In 1892, Duluth attempted to annex the city of Lakeside, including Lester Park, which had become another “streetcar suburb,” but the city would have to make the village a promise. When Lakeside became a city its charter prohibited the sale or manufacture of alcohol within its borders. So when Lakeside joined Duluth, the city had to make a promise to the village, and it did so with this piece of state legislation:
“The common council of the city of Duluth is hereby prohibited from ever granting any license to sell or dispose of any wines, spirituous or malt liquors within the limits of the territory hereby constituted as the city of Lakeside, after the same shall have been annexed to the said city of Duluth in accordance with the provisions of this act.”
The Lakeside then became two Duluth neighborhoods: Lakeside and Lester Park. Throughout all of the changes to Duluth’s liquor laws, no one suggested allowing liquor in either neighborhood. In September 1973, the city council finally completed the redistricting efforts that began in 1960 by passing an ordinance that opened all of Duluth’s commercial districts to liquor sales, “Except,” as the Duluth News Tribune reported, “for the statutory sacred cows of the Lakeside and UMD areas.”
State laws governed both the UMD district—an area within a one-mile radius of the University of Minnesota Duluth’s Kirby Student Center where liquor sales were banned—and the communities of Lakeside and Lester Park, whose 1893 annexation agreement complied with an 1891 state law prohibiting the sale and manufacture of alcohol within its borders The UMD matter was taken up by Senator George Perpich, who attached a provision to lift the ban surrounding the campus to a bill authorizing the city of Virginia to grant a liquor license to a motel. It passed on March 28, 1974.
Lakeside would be another matter entirely. In 1960, Duluth City attorney Harry Weinberg had upheld 3.2 liquor licenses in the community’s grocery stores and at Lester Park Golf Course, citing the difference between intoxicating and non-intoxicating malt liquors and stating that the 1891 law banning the sale and manufacture of liquor in the community “undoubtedly meant intoxicating liquors.” Weinberg also described the geographic boundaries of Lakeside/Lester Park as between 40th and 75th Avenue East from the lake shore to one mile inland.
Prior to the September 1973 city council decision to open all commercial districts, Duluthians within the community’s boundaries made certain that city council members knew of their opposition. Roughly 60 Lakeside and Lester Park residents attended a city council meeting in late August, and nine of them spoke before the council to express their belief that their community should remain dry. They were led by Myrtle Marshall, a tireless booster of both Lakeside and greater Duluth. Duluth’s 1963 Woman of the Year, Marshall and her husband Lyman opened Lakeside’s Marshall Hardware in 1939, and it remains a family-run business to this day.
The Duluth News Tribune wrote that Marshall—who was well-known by Duluthians throughout the city for her civic leadership—summed up the beliefs of her fellow Lakesiders when she called the 1893 annexation agreement that made Lakeside a Duluth neighborhood a “sacred trust which should not be violated.” Marshall also claimed that every one of Lakeside’s 16,000 residents “have upheld the annexation agreement by paying taxes to the city of Duluth, serving as good community citizens, and participating in the development of the city.”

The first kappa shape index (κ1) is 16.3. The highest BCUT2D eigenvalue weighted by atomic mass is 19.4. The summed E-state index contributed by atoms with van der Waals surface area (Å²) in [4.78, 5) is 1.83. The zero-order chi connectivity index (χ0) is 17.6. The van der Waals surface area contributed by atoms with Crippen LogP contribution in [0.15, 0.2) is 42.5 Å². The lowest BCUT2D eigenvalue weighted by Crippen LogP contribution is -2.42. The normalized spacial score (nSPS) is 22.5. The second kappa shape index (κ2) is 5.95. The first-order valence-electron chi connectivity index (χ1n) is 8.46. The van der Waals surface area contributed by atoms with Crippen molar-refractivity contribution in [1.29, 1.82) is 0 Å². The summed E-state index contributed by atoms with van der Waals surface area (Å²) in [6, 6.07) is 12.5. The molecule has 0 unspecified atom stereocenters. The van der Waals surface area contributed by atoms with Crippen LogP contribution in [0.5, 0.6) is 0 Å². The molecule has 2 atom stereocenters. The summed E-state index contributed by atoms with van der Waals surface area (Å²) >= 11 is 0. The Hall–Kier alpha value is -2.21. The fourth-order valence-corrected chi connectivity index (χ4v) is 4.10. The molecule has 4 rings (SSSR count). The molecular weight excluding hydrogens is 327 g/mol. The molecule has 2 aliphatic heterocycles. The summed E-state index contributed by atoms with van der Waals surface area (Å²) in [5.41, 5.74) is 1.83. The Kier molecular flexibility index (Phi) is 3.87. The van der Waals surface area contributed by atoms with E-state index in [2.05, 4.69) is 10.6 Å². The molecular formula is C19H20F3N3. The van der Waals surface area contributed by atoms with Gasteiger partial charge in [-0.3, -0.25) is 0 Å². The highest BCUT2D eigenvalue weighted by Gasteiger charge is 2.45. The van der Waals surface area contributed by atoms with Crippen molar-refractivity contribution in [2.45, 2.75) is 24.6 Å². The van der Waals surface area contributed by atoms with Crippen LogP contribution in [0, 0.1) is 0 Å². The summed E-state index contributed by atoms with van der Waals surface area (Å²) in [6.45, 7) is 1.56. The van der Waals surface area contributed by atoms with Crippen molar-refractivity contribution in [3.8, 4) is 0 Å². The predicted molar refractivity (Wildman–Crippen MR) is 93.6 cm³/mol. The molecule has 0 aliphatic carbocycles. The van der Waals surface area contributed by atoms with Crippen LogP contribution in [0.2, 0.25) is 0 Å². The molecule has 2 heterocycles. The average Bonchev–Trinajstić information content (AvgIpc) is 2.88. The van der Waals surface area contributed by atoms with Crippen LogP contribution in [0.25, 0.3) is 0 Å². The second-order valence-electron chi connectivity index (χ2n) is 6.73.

Marshall’s efforts and those of her fellow Lakesiders were enough to convince city councilor John Sheedy to add a provision that the council would only request the law’s repeal if a majority of residents of Lakeside and Lester Park voted for the repeal in a referendum election the following November. The council voted 5–2 (two councilors were absent) in favor of Sheedy’s referendum addition, and then passed a resolution for the limited referendum on a 6–1 vote. Marshall and her compatriots had not yet won their fight, but they had put control of the issue in their own hands. All they needed was a majority vote among their neighbors to keep the 1891 law in place.
Instead, Mayor Ben Boo—who considered himself a friend of Marshall’s—vetoed the city council’s resolution. Boo explained that he vetoed the resolution not because he disagreed with the views of the Lakeside/Lester Park opposition, but rather out of a need for more legal research on the issue and—citing the results of the citywide 1967 vote overwhelmingly against liquor redistricting by precinct vote—his belief that “precinct voting on liquor issues is ‘contrary to the wishes of the majority’ of city residents.”
But while Lakesiders lost their opportunity to vote on the issue, those opposed to liquor sales ultimately won, as the Duluth Herald reported, “The council never pursued the issue after Boo’s veto.” If passed, the resolution would have directed Duluth’s 1974 legislative delegation, including Duluth’s Democratic representatives Sam Solon and Ralph Doty, to introduce a bill to change the 1891 law. The law, it seemed, would remain in place.
But even without a referendum vote or a city council resolution, the Duluth delegation went ahead and made an attempt to repeal the law on its own. During the 1974 Minnesota Legislative Session, Solon sat on a subcommittee of the Labor and Commerce Committee, which had introduced a bill that would give Minneapolis the “authority to disregard any charter or city ordinance in issuing liquor licenses in commercial and industrial zones.” Solon and his fellow committee members amended the measure to include St. Paul and Duluth.
Solon argued that “Fragmentation of [city regulation of liquor laws] creates artificially inflated prices for liquor licenses and treats people of various parts of the city differently. Everyone should be treated by the same local ordinance.”